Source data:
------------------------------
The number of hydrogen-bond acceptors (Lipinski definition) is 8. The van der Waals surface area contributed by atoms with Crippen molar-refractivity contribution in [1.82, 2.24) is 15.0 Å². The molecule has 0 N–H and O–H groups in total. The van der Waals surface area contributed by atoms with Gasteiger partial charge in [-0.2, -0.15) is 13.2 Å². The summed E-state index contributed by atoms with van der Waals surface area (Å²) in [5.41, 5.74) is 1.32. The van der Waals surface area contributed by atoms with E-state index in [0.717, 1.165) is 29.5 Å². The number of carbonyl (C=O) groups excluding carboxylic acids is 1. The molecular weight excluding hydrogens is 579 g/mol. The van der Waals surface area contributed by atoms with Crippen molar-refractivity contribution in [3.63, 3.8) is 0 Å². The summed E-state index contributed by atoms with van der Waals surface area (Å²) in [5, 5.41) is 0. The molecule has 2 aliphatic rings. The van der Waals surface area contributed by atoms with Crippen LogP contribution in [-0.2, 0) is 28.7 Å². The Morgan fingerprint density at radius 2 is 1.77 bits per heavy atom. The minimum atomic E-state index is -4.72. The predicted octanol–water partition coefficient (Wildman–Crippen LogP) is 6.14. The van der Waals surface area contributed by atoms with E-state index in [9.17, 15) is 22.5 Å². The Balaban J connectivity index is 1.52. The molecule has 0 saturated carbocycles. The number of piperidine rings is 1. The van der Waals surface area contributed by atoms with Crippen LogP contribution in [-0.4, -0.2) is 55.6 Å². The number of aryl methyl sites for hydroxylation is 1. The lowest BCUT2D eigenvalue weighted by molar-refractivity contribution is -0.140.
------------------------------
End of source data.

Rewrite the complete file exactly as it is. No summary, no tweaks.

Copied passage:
The number of hydrogen-bond acceptors (Lipinski definition) is 8. The van der Waals surface area contributed by atoms with Crippen molar-refractivity contribution in [1.82, 2.24) is 15.0 Å². The molecule has 0 N–H and O–H groups in total. The van der Waals surface area contributed by atoms with Gasteiger partial charge in [-0.2, -0.15) is 13.2 Å². The summed E-state index contributed by atoms with van der Waals surface area (Å²) in [5.41, 5.74) is 1.32. The van der Waals surface area contributed by atoms with E-state index in [0.717, 1.165) is 29.5 Å². The number of carbonyl (C=O) groups excluding carboxylic acids is 1. The molecular weight excluding hydrogens is 579 g/mol. The van der Waals surface area contributed by atoms with Crippen molar-refractivity contribution in [3.63, 3.8) is 0 Å². The summed E-state index contributed by atoms with van der Waals surface area (Å²) in [5, 5.41) is 0. The molecule has 2 aliphatic rings. The van der Waals surface area contributed by atoms with Crippen LogP contribution in [-0.2, 0) is 28.7 Å². The Morgan fingerprint density at radius 2 is 1.77 bits per heavy atom. The minimum atomic E-state index is -4.72. The predicted octanol–water partition coefficient (Wildman–Crippen LogP) is 6.14. The van der Waals surface area contributed by atoms with E-state index in [9.17, 15) is 22.5 Å². The Balaban J connectivity index is 1.52. The molecule has 0 saturated carbocycles. The number of piperidine rings is 1. The van der Waals surface area contributed by atoms with Crippen LogP contribution in [-0.4, -0.2) is 55.6 Å². The number of aryl methyl sites for hydroxylation is 1. The lowest BCUT2D eigenvalue weighted by molar-refractivity contribution is -0.140.